How To Get Divorced On Facebook, Because Just Changing Your Relationship Status Doesn't Really Count

By now, you’ve probably heard about how 26-year-old Elanora Baidoo will legally file for divorce on Facebook, revolutionizing the way people can get divorced in the future and you're probably thinking one of two things: First Facebook, next LinkedIn or another social media site? Or more importantly, can I get divorced on Facebook?

Baidoo’s husband, Victor Sena Blood-Dzraku, went missing, keeping in loose touch with Baidoo through Facebook messages and occasional phone calls. The two, from Ghana, were married in 2009, yet did not have a traditional Ghanaian wedding ceremony like Baidoo wanted. The marriage was never consummated and the couple never lived together, and Blood-Dzraku went MIA in 2011. Without a permanent job or address, authorities have been unable to find him.

"I think it's new law, and it's necessary," said Baidoo's attorney, Andrew Spinnell, to the New York Daily News.

In an editorial in CNBC, Divorce Attorney Brian Perskin wrote, “Countless people in New York are unable to get divorced or obtain orders of custody of their children because they do not know the whereabouts of their estranged partners. Often, the estrangement is purposeful, as the other party does not wish to get divorced or he or she wants to make the other's life more difficult.”

Now, due to New York Supreme Court Judge Matthew Cooper’s ruling, serving someone with papers, via publication, no longer applies. “Service by publication is not only extremely expensive, but it is not as effective as posting the notice on a social media site," said Perskin.

These are the steps Baidoo took to legally file for divorce in New York, because hey, maybe Facebook's the best place for you to issue your divorce papers, too.

1. Try your best to find your spouse.

Baidoo tried everything to find her husband before taking another course of action. However, since he has no permanent address or employment — and even a private investigator could not find him — there was no location to serve him divorce papers. In a CNN piece, Baidoo's attorney, Andrew Spinnell, said she is not asking for money. "She just wants to move on with her life and get a divorce."

2. Check the laws in your state.

Of course, divorce laws vary state-to-state. “Previously, New York law required a summons for divorce to be served on a person directly, which, in some cases, may prove nearly impossible if a person is purposely evading service or that individual's whereabouts are not easily ascertainable,” Perskin said in his CNBC commentary. Summons would be sent to the person’s last known address. Baidoo’s lawyer, Spinnell, filed an application and asked for "service by alternate means," i.e., Facebook in this instance.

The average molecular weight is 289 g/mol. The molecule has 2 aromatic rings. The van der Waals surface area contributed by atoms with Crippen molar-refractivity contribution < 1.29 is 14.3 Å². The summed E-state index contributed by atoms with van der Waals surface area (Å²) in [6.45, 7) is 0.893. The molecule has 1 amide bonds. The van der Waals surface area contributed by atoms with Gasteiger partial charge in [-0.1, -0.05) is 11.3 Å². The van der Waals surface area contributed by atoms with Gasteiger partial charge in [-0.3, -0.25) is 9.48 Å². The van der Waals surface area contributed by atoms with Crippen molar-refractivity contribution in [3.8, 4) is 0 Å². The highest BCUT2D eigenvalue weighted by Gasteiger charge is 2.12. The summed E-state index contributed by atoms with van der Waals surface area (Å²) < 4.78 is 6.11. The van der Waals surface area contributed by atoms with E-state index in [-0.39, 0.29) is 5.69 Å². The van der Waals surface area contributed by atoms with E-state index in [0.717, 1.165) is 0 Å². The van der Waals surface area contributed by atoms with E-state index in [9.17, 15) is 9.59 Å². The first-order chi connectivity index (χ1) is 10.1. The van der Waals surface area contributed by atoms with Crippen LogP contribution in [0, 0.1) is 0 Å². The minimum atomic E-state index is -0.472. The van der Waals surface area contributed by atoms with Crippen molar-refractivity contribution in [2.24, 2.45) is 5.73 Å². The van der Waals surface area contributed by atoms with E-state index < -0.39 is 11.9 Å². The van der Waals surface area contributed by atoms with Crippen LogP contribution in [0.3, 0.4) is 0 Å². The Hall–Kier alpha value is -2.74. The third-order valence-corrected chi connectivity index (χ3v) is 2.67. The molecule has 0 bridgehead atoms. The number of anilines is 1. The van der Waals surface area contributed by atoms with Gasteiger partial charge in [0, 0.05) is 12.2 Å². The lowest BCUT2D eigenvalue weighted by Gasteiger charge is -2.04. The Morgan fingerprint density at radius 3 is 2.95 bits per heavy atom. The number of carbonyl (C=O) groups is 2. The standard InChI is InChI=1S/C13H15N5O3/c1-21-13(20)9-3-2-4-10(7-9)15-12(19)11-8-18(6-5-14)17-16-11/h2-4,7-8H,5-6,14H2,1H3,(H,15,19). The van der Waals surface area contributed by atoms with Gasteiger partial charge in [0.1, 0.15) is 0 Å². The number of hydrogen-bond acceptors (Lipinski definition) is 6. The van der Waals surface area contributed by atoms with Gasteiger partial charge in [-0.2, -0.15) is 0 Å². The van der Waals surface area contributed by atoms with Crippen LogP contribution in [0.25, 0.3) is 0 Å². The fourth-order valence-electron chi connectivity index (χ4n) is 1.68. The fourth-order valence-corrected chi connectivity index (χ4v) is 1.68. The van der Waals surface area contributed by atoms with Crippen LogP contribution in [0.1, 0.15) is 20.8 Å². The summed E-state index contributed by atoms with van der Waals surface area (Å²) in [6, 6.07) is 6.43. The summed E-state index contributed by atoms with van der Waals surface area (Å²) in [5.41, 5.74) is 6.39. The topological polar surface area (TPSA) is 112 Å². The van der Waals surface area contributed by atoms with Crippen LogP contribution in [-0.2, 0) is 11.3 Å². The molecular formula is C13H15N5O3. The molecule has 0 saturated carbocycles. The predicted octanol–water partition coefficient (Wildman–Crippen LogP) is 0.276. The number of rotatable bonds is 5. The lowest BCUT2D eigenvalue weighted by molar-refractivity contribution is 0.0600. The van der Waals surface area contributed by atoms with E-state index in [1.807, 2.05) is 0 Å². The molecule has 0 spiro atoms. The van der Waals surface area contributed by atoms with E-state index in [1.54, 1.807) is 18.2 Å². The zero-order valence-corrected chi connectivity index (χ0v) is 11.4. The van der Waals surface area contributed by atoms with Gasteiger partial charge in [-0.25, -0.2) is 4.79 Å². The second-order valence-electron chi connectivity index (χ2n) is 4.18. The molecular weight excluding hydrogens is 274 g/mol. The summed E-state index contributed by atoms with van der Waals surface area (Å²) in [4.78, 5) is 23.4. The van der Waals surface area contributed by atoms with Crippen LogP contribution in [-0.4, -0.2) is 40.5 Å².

"I think allowing service by Facebook is ingenious and would render moot many of the system's inefficiencies," said Perskin.

3. Make your case to the judge via an order to show cause.

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An “order to show cause” requires that the party explains, justifies, or proves something to the court. Regarding Facebook, one party can prove that the other uses it regularly to communicate. “This could be accomplished if the person requesting alternative service is a friend of his or her spouse on Facebook,” Perskin said. “In that scenario, he or she could simply print out the last 30 to 60 days of the other's posts to prove to the court that Facebook is a regular form of communication.”

4. Wait while your lawyer does his or her thing.

Your lawyer will then begin the Facebook messaging process. “Contesting service by Facebook would prove difficult for the objecting party,” Perskin said. “If the summons were served by a private message between an account holder and the party being served, it not only would be obvious that the documents were delivered, but I am quite sure a representative of Facebook would be able to certify that a particular private message between two accounts was delivered.”

In Baidoo’s case, her husband will get notified once a week for three weeks. “It's splitsville if he either acknowledges a message or refuses to respond,” states an article by Engadget.

5. Divorce by default.

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Baidoo's lawyers have yet to hear back from her husband and her lawyer is still in the process of sending messages to him. In general, if the person in question refuses to respond to the summons, the judge can proceed with a "divorce by default." If the judge grants your motion, you will receive a final divorce decision without your spouse's participation or signature.

After all is said and Facebook messaged, congratulations, you’re divorced! Of course, as technology continues to evolve, the ways in which people get divorced will probably shift, also. “This decision opens the door for creativity for lawyers and litigants alike and brings the court system closer to adapting to the times and current technology in the 21st century,” Perskin said.

Images: Getty Images; Giphy (4)